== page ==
Biomarkers are rapidly gaining in popularity as non-invasive diagnostic tools. As an example, colon cancer can now be detected through DNA analysis of stool specimens, eliminating the need for uncomfortable colonoscopies. It is becoming more common to perform liquid biopsies, as the sequence of circulating tumors and tumor-derived materials from blood is becoming a valuable tool for detecting cancer early, tracking prognosis, and tracking recurrence. Simplicifying sequencing will lead to faster biomarker assessment and will enable at-home "glucometer-like" systems with smart technology and AI. Biopsies of tumors are ideal specimens for the assessment of biomarkers, however, repeat biopsies from the same patient may not be possible. Additionally, for certain types of cancer, biopsies may be difficult to obtain due to anatomical limitations, making liquid biopsies the only option for planning any precision medicine therapy.
There is limited access to advanced cancer therapies. Therefore, patients must either accept what is locally available or may be required to travel a long distance or across states to receive such treatment. The cost of cancer treatment is skyrocketing, and patients without access to comprehensive health insurance suffer the most from physical, mental, and financial hardships. In some cases, patients who have exhausted all other options, financially broke resort to risky unproven alternates in the hope of a miracle. In the case of uneducated or low-income individuals, disease awareness, treatment options, and the importance of follow-up are relatively low, and some people do not seek medical help until the disease becomes terminal. Celebrities, community leaders, and foundations can play a significant role in bringing awareness and providing guidance regarding cancer to the community.
During the next decade, genomic sequencing will be an affordable, simple and user-friendly diagnostic tool that will be seamlessly integrated into clinical settings. As a result of the success of the mRNA-based COVID vaccines, a mRNA-based cancer vaccine will be developed based on targets derived from genomics. Genomic sequencing is utilized to assess tumor mutation burden for cell-based immunotherapy, the presence of tumor reactive immune cells, and therapeutic immune cells, such as CAR-T cells. Increasing FDA approvals for immunotherapy and targeted therapy will lead to the development and marketing of targeted genetic screening with digital PCR and portable next generation sequencing platforms, ultrafast innovative biosensor chips, digital wearables or strip-based detection kits along with AI integration will be the future.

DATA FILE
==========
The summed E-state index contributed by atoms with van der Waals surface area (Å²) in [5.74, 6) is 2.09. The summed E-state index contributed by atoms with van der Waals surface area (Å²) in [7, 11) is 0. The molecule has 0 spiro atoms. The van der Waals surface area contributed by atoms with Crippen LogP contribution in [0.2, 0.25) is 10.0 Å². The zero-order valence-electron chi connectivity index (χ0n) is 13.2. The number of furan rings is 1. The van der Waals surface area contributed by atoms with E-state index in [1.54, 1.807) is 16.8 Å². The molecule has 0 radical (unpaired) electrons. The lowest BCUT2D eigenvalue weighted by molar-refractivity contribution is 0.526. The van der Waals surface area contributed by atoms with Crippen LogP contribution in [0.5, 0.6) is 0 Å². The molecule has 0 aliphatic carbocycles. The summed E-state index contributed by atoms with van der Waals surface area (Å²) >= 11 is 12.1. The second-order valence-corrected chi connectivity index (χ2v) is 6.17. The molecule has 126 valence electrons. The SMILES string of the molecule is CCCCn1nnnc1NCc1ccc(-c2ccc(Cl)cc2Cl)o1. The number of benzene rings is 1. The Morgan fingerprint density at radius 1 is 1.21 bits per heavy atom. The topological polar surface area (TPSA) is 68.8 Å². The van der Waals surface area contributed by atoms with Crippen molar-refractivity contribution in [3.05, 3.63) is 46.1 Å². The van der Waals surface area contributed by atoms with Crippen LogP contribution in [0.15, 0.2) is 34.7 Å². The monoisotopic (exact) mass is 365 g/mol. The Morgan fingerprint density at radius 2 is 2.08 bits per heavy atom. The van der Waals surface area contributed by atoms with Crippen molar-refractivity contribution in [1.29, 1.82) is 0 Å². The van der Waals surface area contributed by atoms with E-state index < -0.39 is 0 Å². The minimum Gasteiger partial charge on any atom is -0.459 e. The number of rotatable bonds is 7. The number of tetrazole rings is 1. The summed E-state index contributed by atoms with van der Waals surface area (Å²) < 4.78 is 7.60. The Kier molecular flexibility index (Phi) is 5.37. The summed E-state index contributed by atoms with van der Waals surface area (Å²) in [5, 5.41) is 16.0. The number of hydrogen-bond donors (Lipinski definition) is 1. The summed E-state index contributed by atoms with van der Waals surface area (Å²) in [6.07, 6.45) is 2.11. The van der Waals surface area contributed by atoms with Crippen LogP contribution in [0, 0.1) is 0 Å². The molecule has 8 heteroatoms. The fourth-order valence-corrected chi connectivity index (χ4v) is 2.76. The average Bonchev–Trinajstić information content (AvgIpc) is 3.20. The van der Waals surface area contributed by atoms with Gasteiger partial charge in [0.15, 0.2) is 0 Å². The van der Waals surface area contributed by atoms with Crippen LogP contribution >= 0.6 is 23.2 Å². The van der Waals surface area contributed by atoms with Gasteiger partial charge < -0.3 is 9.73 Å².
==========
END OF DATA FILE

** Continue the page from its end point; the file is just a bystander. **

The "omics era" presents us with unprecedented opportunities for scientific advancement because of our ability to integrate assessments from genomics (DNA), transcriptomics (transcriptomics), protein (proteomics), and metabolomics (metabolites derived from biochemical reactions). The development of fundamental knowledge, early detection, diagnosis, prediction of prognosis, and drug discovery and development have enabled newer approaches to arriving at treatment decisions that provide unparalleled opportunities. In recent years, advancements have already resulted in a reduction in cancer death rates, but much remains to be done. The incidence of cancer is on the rise worldwide, and the number of cases and deaths are expected to nearly double by 2040. Increased healthcare costs and inadequate expansion will lead to an unimaginable tragedy. As a comparison, COVID killed 6.6 million people in 3 years, while cancer kills 9.96 million each year. With an estimated 30 million new cases per year by 2040, 17 million people will die from the disease. In the absence of quick action, our entire world will face far reaching misery worse than COVID. Public-private partnerships that promote science advocacy, establish a basic science foundation, raise awareness, invest in technology and drug development, share genomic data and experience from precision therapeutics, and increase intellectual cooperation, although they are already present, require more intensified efforts to strengthen our fight against cancer.